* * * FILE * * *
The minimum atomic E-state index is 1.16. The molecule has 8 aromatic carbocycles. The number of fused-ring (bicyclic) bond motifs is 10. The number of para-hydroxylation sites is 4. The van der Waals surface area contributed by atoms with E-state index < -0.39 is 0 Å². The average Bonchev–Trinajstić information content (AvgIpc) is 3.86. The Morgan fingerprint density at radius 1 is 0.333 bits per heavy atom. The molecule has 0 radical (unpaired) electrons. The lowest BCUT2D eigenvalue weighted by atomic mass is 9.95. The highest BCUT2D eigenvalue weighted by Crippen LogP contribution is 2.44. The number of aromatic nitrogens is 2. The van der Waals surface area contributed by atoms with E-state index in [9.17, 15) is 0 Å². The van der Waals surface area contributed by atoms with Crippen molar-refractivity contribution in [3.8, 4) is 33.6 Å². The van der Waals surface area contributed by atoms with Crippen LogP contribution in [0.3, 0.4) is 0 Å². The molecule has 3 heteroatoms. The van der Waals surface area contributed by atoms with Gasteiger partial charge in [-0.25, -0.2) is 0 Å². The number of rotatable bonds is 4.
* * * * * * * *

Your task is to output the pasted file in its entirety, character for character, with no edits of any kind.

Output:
The minimum atomic E-state index is 1.16. The molecule has 8 aromatic carbocycles. The number of fused-ring (bicyclic) bond motifs is 10. The number of para-hydroxylation sites is 4. The van der Waals surface area contributed by atoms with E-state index < -0.39 is 0 Å². The average Bonchev–Trinajstić information content (AvgIpc) is 3.86. The Morgan fingerprint density at radius 1 is 0.333 bits per heavy atom. The molecule has 0 radical (unpaired) electrons. The lowest BCUT2D eigenvalue weighted by atomic mass is 9.95. The highest BCUT2D eigenvalue weighted by Crippen LogP contribution is 2.44. The number of aromatic nitrogens is 2. The van der Waals surface area contributed by atoms with E-state index in [9.17, 15) is 0 Å². The van der Waals surface area contributed by atoms with Crippen molar-refractivity contribution in [3.8, 4) is 33.6 Å². The van der Waals surface area contributed by atoms with Crippen LogP contribution in [0.3, 0.4) is 0 Å². The molecule has 3 heteroatoms. The van der Waals surface area contributed by atoms with Gasteiger partial charge in [-0.25, -0.2) is 0 Å². The number of rotatable bonds is 4.